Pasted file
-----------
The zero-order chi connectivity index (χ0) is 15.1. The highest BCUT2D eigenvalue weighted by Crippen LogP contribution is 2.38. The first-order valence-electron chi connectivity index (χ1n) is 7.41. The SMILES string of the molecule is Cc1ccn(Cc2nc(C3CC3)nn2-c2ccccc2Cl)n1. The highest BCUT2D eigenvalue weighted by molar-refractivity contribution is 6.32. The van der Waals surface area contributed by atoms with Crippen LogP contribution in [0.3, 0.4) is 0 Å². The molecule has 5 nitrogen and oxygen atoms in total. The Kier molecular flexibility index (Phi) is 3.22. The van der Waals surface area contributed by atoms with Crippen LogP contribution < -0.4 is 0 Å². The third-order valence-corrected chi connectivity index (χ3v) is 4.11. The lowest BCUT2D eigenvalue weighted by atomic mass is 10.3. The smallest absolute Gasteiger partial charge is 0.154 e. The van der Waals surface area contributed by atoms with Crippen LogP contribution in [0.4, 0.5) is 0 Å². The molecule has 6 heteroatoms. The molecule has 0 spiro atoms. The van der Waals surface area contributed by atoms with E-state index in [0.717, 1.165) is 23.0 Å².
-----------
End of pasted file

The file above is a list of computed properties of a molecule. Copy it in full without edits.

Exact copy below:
The zero-order chi connectivity index (χ0) is 15.1. The highest BCUT2D eigenvalue weighted by Crippen LogP contribution is 2.38. The first-order valence-electron chi connectivity index (χ1n) is 7.41. The SMILES string of the molecule is Cc1ccn(Cc2nc(C3CC3)nn2-c2ccccc2Cl)n1. The highest BCUT2D eigenvalue weighted by molar-refractivity contribution is 6.32. The van der Waals surface area contributed by atoms with Crippen LogP contribution in [0.3, 0.4) is 0 Å². The molecule has 5 nitrogen and oxygen atoms in total. The Kier molecular flexibility index (Phi) is 3.22. The van der Waals surface area contributed by atoms with Crippen LogP contribution < -0.4 is 0 Å². The third-order valence-corrected chi connectivity index (χ3v) is 4.11. The lowest BCUT2D eigenvalue weighted by atomic mass is 10.3. The smallest absolute Gasteiger partial charge is 0.154 e. The van der Waals surface area contributed by atoms with Crippen LogP contribution in [0.4, 0.5) is 0 Å². The molecule has 6 heteroatoms. The molecule has 0 spiro atoms. The van der Waals surface area contributed by atoms with E-state index in [0.717, 1.165) is 23.0 Å².